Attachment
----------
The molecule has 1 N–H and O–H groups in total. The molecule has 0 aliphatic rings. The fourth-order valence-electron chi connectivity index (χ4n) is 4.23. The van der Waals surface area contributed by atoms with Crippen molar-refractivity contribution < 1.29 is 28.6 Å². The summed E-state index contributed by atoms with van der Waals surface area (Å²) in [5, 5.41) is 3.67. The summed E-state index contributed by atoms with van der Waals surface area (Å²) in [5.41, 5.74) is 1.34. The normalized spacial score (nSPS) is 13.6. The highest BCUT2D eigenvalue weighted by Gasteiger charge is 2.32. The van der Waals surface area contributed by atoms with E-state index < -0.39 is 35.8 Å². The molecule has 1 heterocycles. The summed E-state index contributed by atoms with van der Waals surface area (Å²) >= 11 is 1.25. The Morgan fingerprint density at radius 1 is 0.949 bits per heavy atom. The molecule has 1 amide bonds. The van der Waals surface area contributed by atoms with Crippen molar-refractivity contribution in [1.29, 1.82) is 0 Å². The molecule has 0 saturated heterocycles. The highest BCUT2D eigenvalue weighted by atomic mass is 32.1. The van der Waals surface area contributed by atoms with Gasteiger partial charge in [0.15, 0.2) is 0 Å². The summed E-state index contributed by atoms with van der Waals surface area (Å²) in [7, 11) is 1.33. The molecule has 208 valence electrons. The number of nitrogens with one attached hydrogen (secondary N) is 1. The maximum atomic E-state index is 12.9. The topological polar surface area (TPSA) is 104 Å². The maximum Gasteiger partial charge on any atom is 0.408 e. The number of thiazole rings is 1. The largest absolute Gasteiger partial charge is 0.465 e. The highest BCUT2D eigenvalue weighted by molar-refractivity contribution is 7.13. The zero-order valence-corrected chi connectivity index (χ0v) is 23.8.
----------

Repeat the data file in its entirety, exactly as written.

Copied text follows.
The molecule has 1 N–H and O–H groups in total. The molecule has 0 aliphatic rings. The fourth-order valence-electron chi connectivity index (χ4n) is 4.23. The van der Waals surface area contributed by atoms with Crippen molar-refractivity contribution < 1.29 is 28.6 Å². The summed E-state index contributed by atoms with van der Waals surface area (Å²) in [5, 5.41) is 3.67. The summed E-state index contributed by atoms with van der Waals surface area (Å²) in [5.41, 5.74) is 1.34. The normalized spacial score (nSPS) is 13.6. The highest BCUT2D eigenvalue weighted by Gasteiger charge is 2.32. The van der Waals surface area contributed by atoms with E-state index < -0.39 is 35.8 Å². The molecule has 1 heterocycles. The summed E-state index contributed by atoms with van der Waals surface area (Å²) >= 11 is 1.25. The Morgan fingerprint density at radius 1 is 0.949 bits per heavy atom. The molecule has 1 amide bonds. The van der Waals surface area contributed by atoms with Crippen molar-refractivity contribution in [1.29, 1.82) is 0 Å². The molecule has 0 saturated heterocycles. The highest BCUT2D eigenvalue weighted by atomic mass is 32.1. The van der Waals surface area contributed by atoms with Gasteiger partial charge in [0.15, 0.2) is 0 Å². The summed E-state index contributed by atoms with van der Waals surface area (Å²) in [7, 11) is 1.33. The molecule has 208 valence electrons. The number of nitrogens with one attached hydrogen (secondary N) is 1. The maximum atomic E-state index is 12.9. The topological polar surface area (TPSA) is 104 Å². The maximum Gasteiger partial charge on any atom is 0.408 e. The number of thiazole rings is 1. The largest absolute Gasteiger partial charge is 0.465 e. The highest BCUT2D eigenvalue weighted by molar-refractivity contribution is 7.13. The zero-order valence-corrected chi connectivity index (χ0v) is 23.8.